Justice Dept. Is Set to Modify Trump-Era Program Aimed at Fighting Chinese Threats

Such losses often fuel the Chinese propaganda machine and hurt U.S. interests. “Every case that goes south, especially one that concerns a minority community, discredits the Justice Department in the minds of the American people,” said David H. Laufman, an official in the department’s national security division during the Obama administration.

In announcing changes to the China Initiative, Mr. Olsen is expected to say that the Justice Department will treat some grant fraud cases as civil matters going forward, reserving criminal prosecution for the most egregious instances of deception, according to the people briefed on the matter.

He is expected to note that China is not the only foreign nation that has tried to secure financial and other ties to American researchers in the hopes of obtaining valuable information, so the problem is broader than the China Initiative name conveys. In addition, the Justice Department will have a revamped process for evaluating whether a researcher has adequately disclosed foreign affiliations, which will take into account recently released guidance from the White House that describes what researchers must disclose.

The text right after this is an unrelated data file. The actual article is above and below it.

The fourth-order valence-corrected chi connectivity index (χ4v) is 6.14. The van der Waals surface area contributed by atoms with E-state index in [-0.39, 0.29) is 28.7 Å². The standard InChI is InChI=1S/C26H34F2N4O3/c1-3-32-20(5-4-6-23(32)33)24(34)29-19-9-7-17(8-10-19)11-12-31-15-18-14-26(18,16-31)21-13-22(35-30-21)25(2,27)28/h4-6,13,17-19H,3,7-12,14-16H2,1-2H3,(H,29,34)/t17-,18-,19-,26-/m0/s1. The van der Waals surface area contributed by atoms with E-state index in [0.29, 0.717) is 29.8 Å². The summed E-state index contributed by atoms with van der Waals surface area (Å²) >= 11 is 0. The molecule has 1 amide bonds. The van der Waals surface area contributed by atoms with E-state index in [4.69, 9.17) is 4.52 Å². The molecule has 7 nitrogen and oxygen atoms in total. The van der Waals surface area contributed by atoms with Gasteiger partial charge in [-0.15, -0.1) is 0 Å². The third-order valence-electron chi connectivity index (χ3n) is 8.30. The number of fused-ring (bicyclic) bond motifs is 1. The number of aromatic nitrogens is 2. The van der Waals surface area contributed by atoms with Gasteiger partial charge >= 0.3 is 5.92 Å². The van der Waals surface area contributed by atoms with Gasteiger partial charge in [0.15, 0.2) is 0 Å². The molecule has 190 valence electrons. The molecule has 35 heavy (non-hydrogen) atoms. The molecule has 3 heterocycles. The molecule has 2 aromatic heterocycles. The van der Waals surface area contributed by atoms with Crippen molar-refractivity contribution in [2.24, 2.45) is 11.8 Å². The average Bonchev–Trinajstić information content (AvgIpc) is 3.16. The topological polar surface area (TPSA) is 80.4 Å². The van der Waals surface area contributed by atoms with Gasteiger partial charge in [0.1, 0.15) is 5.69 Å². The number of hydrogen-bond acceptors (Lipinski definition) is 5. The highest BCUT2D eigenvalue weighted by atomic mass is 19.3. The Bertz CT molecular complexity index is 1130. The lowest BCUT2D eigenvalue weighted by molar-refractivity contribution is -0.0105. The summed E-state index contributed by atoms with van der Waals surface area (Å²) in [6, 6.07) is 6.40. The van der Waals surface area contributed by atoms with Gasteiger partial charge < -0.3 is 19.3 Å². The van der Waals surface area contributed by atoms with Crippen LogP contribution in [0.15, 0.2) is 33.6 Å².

It is unclear whether the Justice Department will rename the program, or whether it will investigate espionage and corporate fraud crimes committed by foreign nations as it always has, but with no moniker. A Justice Department spokesman declined to comment.

Various Asian American business and civil rights groups as well as the Congressional Asian Pacific American Caucus told the White House and the Justice Department last spring that the China Initiative gave the impression that prosecutors were more intent on cracking down on Chinese people, rather than the Chinese government. The cases involving researchers exacerbated that perception.

“Most failed to uncover espionage, and the government instead fell back on paperwork mistakes to bring charges,” said Ben Suarato, a spokesman for the Congressional Asian Pacific American Caucus. “There are real national security concerns. We’re just saying that the China Initiative was the wrong way to address them.”

After his confirmation in October, Mr. Olsen held a series of listening sessions with congressional staff members, universities, civil rights groups and national security officials in an effort to address myriad concerns, including how the initiative might have contributed to racial profiling, according to people briefed on the meetings.